Readers will find affirmation and see themselves—maybe for the first time—in this collection.

OUT NOW

QUEER WE GO AGAIN!

Queer prose anthology filled with diverse characters, experiences, and identities.

Dedicated to “every queer kid out there,” this volume includes contributions from 17 writers, including editor Mitchell, who share stories starring LGBTQIAP teens. The authors are a varied group (both international and multicultural), and their fiction reflects this. The anthology covers a range of genres and narrative styles—from realistic fiction to paranormal to fantasy—and no two are quite the same. Standouts include a piece that balances the need for control in “Kick. Push. Coast.” by Candice Montgomery, about a skateboarder determined to land a new trick and talk to a pretty girl despite their label not feeling right; the hilarious and moving vampire saga about coming out, “What Happens in the Closet” by Caleb Roehrig; C.B. Lee’s pitch-perfect “Lumber Me Mine,” about a lesbian reclaiming herself post-breakup and falling for a classmate in woodshop who is ace; Mark Oshiro’s entry that tackles dating as a big, Latinx gay man in the catfishing-gone-wrong “Refresh”; and Julian Winters’ story tenderly exploring a father-son relationship, “Victory Lap.” Common themes emerge: questioning and exploring self, identities, and labels; family pressure; the desire to be seen and loved; and courage. This is a wonderful addition to queer lit for teens.

Readers will find affirmation and see themselves—maybe for the first time—in this collection. (contributor biographies) (Anthology. 14-18)

Pub Date: May 26, 2020

ISBN: 978-1-335-01826-7

Page Count: 384

Publisher: Inkyard Press

Review Posted Online: Feb. 9, 2020

Kirkus Reviews Issue: March 1, 2020

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Summery fun and games with feeling.

THE SUMMER OF BROKEN RULES

A summer trip helps break 18-year-old Meredith Fox out of a haze of mourning.

Her cousin’s wedding means a return to Martha’s Vineyard, a well-loved destination but one filled with bittersweet memories. It’s been a year and a half since the sudden loss of Meredith’s sister, Claire, and the grief remains strong. Meredith, though, resolves to take this time to celebrate family and bridge the rifts resulting from ghosting friends. She didn’t plan on a meet-cute/embarrassing encounter with the groom’s stepbrother, Wit. Nor did she expect a wedding-week game of Assassin, a water-gun–fueled family tradition. What starts off as a pact of sharing strategic information with Wit grows into something more as the flirting and feelings develop. Only one person can win, though, and any alliance has an expiration date. To win and honor Claire, who was a master of the game, Meredith must keep her eye on the prize. Taking place over the course of a week, the narrative is tight with well-paced reveals that disrupt predictability and keep the plot moving. Early details are picked back up, and many elements come satisfyingly full circle. The short time frame also heightens the tension of this summer romance: What will happen when they leave the bubble of the Vineyard? The mix of budding romance, competitive hijinks, a close-knit circle, as well as dealing with loss make for a satisfying read. The main cast is White.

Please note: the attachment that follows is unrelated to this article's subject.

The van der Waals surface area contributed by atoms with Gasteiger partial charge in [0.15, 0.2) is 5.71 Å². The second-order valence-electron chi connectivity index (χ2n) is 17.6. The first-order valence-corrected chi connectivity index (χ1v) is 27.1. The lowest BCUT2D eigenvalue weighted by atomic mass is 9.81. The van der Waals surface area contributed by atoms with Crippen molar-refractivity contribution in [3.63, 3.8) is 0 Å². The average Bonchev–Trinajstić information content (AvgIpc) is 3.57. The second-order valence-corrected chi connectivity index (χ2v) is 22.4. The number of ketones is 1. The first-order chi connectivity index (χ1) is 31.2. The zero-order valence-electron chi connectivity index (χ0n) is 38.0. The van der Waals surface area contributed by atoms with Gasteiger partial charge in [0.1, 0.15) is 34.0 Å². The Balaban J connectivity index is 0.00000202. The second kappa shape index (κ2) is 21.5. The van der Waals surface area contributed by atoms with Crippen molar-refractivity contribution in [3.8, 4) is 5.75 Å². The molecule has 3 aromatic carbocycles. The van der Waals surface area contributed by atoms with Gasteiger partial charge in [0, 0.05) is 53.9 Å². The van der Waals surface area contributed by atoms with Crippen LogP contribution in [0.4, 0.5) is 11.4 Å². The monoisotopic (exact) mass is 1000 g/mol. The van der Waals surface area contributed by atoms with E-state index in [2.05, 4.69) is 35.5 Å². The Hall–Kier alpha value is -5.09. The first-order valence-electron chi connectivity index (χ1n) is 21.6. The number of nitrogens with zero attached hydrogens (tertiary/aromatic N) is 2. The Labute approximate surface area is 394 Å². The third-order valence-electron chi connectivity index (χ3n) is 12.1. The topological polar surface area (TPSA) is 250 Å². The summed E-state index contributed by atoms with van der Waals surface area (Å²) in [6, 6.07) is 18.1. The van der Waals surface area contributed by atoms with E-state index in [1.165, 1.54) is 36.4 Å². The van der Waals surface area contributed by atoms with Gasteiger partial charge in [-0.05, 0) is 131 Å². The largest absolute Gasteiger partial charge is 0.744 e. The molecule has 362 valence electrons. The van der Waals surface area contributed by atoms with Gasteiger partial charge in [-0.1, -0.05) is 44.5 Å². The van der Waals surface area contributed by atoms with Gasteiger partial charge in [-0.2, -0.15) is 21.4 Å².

Summery fun and games with feeling. (family tree) (Romance. 14-18)

Pub Date: May 4, 2021

ISBN: 978-1-72821-029-2

Page Count: 304

Publisher: Sourcebooks Fire

Review Posted Online: March 31, 2021

Kirkus Reviews Issue: April 15, 2021

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Beautifully written historical fiction about giddy, queer first love.

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LAST NIGHT AT THE TELEGRAPH CLUB

Finally, the intersectional, lesbian, historical teen novel so many readers have been waiting for.

Lily Hu has spent all her life in San Francisco’s Chinatown, keeping mostly to her Chinese American community both in and out of school. As she makes her way through her teen years in the 1950s, she starts growing apart from her childhood friends as her passion for rockets and space exploration grows—along with her curiosity about a few blocks in the city that her parents have warned her to avoid. A budding relationship develops with her first White friend, Kathleen, and together they sneak out to the Telegraph Club lesbian bar, where they begin to explore their sexuality as well as their relationship to each other. Lo’s lovely, realistic, and queer-positive tale is a slow burn, following Lily’s own gradual realization of her sexuality while she learns how to code-switch between being ostensibly heterosexual Chinatown Lily and lesbian Telegraph Bar Lily. In this meticulously researched title, Lo skillfully layers rich details, such as how Lily has to deal with microaggressions from gay and straight women alike and how all of Chinatown has to be careful of the insidious threat of McCarthyism. Actual events, such as Madame Chiang Kai-shek’s 1943 visit to San Francisco, form a backdrop to this story of a journey toward finding one’s authentic self.

Beautifully written historical fiction about giddy, queer first love. (author’s note) (Historical romance. 14-18)

Pub Date: Jan. 19, 2021

ISBN: 978-0-525-55525-4

Page Count: 416

Publisher: Dutton

Review Posted Online: Nov. 12, 2020

Kirkus Reviews Issue: Dec. 1, 2020

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